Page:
In what was one of the bigger M&A stories in recent months, Advanced Micro Devices (NASDAQ: AMD)
this week announced an all-stock purchase of their $30 billion competitor Xilinx (NASDAQ: XLNX)
. The news came as AMD reported solid Q3 earnings on Tuesday that saw both revenue and EPS beat analyst expectations.
Wall Street was particularly happy with the 55% jump seen in revenue year on year as well as the raised forward guidance offered by management. This is the kind of impressive performance that makes a surprise eleven figure deal feasible. The Xilinx acquisition is expected to further boost AMD’s already well-tuned revenue engine, in particular, its expanding data center business. AMD’s margins, cash flow and bottom line EPS are all expected to see solid upside in coming quarters as a result.
As AMD CEO Lisa Su said with the release; “our business accelerated in the third quarter as strong demand for our PC, gaming and data center products drove record quarterly revenue. We reported our fourth straight quarter with greater than 25 percent year-over-year revenue growth, highlighting our significant customer momentum. We are well-positioned to continue delivering best-in-class growth as we further extend our leadership product portfolio with the launches of our next-generation Ryzen, Radeon, and EPYC processors".
While this is great fuel for the bulls, it may be a while yet before the upside from the Xilinx acquisition is reflected in AMD’s share price. Despite the solid numbers, AMD shares still fell 4% on the news while conversely, Xilinx’s jumped nearly 9%. They themselves were coming off a strong earnings report last week that was better than expected, although with revenue still contracting 7% on the year. At the time, analysts were quick to point to the company’s data center performance, up 23% quarter on quarter, as a key component of future growth and it’s clear they weren’t the only ones sizing it up.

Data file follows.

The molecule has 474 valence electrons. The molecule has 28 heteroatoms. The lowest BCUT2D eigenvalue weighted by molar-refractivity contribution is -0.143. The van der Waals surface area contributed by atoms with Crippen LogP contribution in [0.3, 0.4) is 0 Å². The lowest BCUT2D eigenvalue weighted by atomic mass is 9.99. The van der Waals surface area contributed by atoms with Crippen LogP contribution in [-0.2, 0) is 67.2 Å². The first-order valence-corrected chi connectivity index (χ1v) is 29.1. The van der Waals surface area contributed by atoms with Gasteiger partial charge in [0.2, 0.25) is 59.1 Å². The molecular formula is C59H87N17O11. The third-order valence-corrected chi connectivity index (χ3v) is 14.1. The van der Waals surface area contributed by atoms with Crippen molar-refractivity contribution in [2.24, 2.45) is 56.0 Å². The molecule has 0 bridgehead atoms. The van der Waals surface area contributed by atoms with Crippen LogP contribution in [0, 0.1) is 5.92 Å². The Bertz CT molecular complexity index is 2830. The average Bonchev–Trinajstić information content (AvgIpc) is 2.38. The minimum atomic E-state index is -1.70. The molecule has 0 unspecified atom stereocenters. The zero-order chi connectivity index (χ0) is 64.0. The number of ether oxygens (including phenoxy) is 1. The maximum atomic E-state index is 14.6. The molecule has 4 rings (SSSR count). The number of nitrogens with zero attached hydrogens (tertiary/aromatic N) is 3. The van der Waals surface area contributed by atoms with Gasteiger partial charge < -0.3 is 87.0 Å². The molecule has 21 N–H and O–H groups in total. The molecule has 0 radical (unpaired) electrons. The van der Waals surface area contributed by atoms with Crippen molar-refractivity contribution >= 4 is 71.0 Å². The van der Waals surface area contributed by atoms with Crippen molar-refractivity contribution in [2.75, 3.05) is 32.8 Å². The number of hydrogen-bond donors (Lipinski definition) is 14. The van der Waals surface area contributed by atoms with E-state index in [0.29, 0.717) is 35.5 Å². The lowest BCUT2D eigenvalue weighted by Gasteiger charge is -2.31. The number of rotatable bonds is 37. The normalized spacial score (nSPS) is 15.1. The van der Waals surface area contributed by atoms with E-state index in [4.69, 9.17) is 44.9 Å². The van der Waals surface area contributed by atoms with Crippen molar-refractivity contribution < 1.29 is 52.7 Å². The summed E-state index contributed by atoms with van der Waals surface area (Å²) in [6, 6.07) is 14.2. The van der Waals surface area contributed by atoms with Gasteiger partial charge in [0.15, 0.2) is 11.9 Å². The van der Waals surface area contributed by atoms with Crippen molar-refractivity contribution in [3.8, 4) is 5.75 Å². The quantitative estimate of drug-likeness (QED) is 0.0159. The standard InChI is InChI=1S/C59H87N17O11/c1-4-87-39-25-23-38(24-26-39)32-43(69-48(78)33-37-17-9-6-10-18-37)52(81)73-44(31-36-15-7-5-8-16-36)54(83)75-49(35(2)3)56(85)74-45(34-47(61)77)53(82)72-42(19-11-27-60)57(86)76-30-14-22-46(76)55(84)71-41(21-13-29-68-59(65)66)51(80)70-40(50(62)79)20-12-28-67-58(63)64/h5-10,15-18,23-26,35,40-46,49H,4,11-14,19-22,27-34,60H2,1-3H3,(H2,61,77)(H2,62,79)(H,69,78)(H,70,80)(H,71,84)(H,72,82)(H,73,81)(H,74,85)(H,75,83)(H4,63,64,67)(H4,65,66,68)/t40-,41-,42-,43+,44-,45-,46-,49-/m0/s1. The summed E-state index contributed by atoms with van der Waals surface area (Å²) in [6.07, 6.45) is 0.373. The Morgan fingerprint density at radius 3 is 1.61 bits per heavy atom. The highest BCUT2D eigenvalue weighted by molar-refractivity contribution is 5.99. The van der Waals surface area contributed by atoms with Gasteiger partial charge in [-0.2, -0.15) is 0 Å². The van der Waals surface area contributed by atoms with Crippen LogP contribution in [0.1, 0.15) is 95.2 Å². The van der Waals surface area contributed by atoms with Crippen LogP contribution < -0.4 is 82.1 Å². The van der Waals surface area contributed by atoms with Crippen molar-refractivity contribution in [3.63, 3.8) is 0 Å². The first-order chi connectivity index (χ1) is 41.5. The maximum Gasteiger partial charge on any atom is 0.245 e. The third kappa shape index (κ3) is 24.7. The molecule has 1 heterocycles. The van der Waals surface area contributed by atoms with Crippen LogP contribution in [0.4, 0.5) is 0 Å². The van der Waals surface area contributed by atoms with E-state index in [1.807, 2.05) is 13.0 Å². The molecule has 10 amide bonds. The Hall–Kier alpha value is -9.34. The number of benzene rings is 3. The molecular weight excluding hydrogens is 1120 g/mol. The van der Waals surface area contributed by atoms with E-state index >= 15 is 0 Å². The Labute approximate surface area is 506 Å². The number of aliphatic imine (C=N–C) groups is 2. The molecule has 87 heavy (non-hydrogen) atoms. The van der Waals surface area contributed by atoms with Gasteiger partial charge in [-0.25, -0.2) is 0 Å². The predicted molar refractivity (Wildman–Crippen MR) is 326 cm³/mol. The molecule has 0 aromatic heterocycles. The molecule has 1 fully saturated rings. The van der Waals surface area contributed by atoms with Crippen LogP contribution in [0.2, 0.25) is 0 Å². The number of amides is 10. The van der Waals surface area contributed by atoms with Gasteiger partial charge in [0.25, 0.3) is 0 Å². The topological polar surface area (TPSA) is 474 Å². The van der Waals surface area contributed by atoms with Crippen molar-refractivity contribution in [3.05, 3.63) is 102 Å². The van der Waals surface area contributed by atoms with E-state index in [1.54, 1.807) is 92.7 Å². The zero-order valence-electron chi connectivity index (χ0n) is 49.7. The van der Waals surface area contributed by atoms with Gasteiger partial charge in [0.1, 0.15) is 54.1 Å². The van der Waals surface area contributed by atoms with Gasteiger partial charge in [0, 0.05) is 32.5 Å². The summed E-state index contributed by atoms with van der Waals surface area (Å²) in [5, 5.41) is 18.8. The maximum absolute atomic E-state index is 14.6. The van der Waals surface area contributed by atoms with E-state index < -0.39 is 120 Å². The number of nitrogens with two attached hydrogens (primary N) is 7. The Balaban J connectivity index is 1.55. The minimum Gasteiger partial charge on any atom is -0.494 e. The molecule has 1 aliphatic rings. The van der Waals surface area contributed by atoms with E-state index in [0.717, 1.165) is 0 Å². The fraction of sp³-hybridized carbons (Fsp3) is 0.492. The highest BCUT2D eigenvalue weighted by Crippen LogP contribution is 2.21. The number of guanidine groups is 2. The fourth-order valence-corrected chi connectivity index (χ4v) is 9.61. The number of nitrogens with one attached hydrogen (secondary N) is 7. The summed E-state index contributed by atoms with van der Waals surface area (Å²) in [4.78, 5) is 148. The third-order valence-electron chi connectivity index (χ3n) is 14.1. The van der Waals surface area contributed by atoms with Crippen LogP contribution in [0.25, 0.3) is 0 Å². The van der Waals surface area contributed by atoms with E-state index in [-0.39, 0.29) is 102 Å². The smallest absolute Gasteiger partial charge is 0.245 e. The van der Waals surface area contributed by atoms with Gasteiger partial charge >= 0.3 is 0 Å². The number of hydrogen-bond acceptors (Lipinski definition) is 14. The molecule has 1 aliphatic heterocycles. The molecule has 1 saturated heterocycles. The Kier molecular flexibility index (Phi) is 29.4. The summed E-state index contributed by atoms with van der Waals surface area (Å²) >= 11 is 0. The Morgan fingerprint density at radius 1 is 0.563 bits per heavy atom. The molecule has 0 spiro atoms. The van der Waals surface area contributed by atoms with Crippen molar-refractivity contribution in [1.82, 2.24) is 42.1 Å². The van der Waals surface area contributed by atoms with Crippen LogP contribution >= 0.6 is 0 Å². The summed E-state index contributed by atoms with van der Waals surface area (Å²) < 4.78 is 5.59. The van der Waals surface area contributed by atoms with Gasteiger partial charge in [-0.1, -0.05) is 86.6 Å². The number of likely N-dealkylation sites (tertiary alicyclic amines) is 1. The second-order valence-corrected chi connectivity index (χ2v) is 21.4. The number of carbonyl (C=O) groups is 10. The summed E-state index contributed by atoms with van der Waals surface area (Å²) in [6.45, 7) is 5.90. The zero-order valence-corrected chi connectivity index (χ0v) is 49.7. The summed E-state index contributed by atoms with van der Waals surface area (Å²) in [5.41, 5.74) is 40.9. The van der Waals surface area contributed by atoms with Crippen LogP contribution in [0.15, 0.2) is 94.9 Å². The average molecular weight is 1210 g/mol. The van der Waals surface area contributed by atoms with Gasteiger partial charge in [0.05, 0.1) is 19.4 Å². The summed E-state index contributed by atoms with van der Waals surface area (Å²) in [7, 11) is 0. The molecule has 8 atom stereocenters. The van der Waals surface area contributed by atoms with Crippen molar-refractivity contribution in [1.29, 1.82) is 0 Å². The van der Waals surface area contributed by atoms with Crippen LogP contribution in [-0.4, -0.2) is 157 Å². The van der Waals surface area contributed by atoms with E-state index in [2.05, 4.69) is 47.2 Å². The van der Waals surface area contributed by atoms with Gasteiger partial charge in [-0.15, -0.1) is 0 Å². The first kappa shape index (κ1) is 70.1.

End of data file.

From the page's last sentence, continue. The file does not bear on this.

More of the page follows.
The increased revenue from the merging of the two data center businesses is a serious feather in AMD’s cap, as noted by Susquehanna analyst Christopher Rolland. While it could be a full year before the deal closes, he sees AMD’s market share continuing to eat into Intel’s (NASDAQ: INTC) dwindling patch.
Intel had been one of AMD’s biggest competitors until this past summer’s implosion and subsequent 30% drop in share price. It’s certainly been an annus horribilis for the 52 year old tech company, who only last week saw their shares drop 7% after reporting weaker than expected earnings. In particular, the much feted data center group saw its revenue drop by more than 6% year on year, at a time when AMD’s is doing nothing but expanding. Intel shares have continued their slide since and finished Tuesday down a further 2% after the AMD / Xilinx news.
Interestingly, this week’s deal mirrors Intel’s 2015 purchase of Xilinx’s rival at the time, Altera, and the irony is surely not lost on investors. Since that news broke almost five years ago, Intel shares are up a paltry 30% compared to AMD’s 3,000%. It’s clear where Wall Street has been putting its money and there’s no reason to think that this will change anytime soon.
For those of us still on the sidelines, any continued weakness in AMD’s shares should be considered a buying opportunity as AMD has been the jewel of many portfolios in recent years and look set to continue shining.
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